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Cardiovascular autonomic neuropathy in patients with type 2 diabetes with and without sensorimotor polyneuropathy.

BACKGROUND AND AIMS: Cardiovascular autonomic neuropathy (CAN) in patients with diabetes is associated with poor prognosis. We aimed to assess signs of CAN and autonomic symptoms and to investigate the impact of sensorimotor neuropathy on CAN by examining type 2 diabetes patients with (DPN [distal sensorimotor polyneuropathy]) and without distal sensorimotor polyneuropathy (noDPN) and healthy controls (HC). Secondarily, we aimed to describe the characteristics of patients with CAN.

METHODS: A population of 374 subjects from a previously described cohort of the Danish Centre for Strategic Research in Type 2 Diabetes (DD2) were included. Subjects were examined with the Vagus™ device for the diagnosis of CAN, where two or more abnormal cardiovascular autonomic reflex tests indicate definite CAN. Autonomic symptoms were assessed with Composite Autonomic Symptom Score 31 (COMPASS 31) questionnaire. DPN was defined according to the Toronto consensus panel definition.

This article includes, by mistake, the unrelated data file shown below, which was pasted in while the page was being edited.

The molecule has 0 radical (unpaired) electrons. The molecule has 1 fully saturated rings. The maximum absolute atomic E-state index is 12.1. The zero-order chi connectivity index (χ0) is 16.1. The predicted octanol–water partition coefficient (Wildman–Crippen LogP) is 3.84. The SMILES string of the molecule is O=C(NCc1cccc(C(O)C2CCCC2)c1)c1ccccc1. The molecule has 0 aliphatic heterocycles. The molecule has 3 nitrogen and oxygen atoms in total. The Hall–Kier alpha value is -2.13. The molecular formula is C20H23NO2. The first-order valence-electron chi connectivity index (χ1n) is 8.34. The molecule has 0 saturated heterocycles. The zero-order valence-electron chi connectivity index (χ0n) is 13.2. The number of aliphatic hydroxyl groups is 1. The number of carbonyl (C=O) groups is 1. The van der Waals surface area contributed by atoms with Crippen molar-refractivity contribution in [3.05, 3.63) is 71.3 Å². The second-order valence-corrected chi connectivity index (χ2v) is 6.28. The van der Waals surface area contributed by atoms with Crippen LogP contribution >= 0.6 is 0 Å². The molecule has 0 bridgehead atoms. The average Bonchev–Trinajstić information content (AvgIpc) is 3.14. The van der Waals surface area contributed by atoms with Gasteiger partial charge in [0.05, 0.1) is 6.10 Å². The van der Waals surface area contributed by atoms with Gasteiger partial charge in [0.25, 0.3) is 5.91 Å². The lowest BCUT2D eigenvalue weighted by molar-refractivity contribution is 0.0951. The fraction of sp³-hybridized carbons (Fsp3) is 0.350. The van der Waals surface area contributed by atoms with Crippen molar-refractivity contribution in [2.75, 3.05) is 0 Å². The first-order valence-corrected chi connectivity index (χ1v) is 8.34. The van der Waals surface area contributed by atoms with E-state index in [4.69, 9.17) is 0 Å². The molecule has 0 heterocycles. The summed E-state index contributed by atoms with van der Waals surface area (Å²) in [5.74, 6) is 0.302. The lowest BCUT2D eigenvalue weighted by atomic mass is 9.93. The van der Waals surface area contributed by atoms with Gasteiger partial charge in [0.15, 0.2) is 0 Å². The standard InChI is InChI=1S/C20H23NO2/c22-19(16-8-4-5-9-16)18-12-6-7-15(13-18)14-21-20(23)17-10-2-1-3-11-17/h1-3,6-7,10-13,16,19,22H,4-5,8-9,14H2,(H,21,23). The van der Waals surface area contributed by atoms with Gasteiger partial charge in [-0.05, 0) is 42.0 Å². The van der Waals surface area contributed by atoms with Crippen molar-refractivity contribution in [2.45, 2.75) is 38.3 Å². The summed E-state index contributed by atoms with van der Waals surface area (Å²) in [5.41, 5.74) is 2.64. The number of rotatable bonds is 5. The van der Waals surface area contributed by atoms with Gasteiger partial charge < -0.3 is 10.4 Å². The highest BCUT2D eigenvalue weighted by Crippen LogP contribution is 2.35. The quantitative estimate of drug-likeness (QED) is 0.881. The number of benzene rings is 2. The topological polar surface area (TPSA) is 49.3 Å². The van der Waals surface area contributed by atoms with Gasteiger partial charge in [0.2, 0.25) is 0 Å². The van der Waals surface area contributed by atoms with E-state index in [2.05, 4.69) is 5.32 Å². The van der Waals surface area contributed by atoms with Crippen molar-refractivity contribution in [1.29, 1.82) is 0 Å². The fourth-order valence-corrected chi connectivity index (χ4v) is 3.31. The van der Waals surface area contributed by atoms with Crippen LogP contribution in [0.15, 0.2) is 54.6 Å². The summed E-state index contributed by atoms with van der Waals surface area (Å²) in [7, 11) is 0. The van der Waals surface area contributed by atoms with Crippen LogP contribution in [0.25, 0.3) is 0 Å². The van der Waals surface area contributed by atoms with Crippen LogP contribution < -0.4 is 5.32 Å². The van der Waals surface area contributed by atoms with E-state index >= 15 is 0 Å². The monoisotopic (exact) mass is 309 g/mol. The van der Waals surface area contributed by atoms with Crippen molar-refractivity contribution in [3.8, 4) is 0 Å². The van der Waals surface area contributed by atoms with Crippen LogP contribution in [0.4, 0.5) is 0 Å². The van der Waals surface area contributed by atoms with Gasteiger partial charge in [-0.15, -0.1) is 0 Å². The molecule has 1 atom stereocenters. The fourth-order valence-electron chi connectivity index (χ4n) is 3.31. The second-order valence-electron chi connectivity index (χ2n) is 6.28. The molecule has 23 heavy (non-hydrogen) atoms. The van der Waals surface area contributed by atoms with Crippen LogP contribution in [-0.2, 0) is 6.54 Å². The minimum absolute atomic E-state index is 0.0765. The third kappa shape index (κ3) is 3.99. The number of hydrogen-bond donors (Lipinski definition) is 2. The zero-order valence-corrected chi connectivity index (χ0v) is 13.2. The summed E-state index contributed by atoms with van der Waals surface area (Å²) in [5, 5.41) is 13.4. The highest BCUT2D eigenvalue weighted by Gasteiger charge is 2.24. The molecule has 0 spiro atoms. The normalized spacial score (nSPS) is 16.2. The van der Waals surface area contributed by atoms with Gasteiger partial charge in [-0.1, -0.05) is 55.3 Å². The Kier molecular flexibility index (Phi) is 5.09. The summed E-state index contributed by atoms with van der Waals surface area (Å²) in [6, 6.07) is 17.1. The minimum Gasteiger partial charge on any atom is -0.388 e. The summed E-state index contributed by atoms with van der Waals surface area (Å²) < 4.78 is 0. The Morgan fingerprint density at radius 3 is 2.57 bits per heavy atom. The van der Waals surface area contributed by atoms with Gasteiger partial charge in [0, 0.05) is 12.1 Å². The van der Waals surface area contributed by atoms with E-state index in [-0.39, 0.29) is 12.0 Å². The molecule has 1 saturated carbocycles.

RESULTS: Definite CAN was present in 22% with DPN, 7% without DPN and 3% of HC, and 91% of patients with definite CAN had DPN. Patients with DPN and definite CAN reported higher COMPASS 31 scores compared to patients with noDPN (20.0 vs. 8.3, p < 0.001) and no CAN (22.1 vs. 12.3, p = 0.01). CAN was associated with HbA1c and age in a multivariate logistic regression analysis but was not associated with IEFND or triglycerides.

INTERPRETATION: One in five patients with DPN have CAN and specific CAN characteristics may help identify patients at risk for developing this severe diabetic complication. Autonomic symptoms were strongly associated with having both DPN and CAN, but too unspecific for diagnosing CAN.

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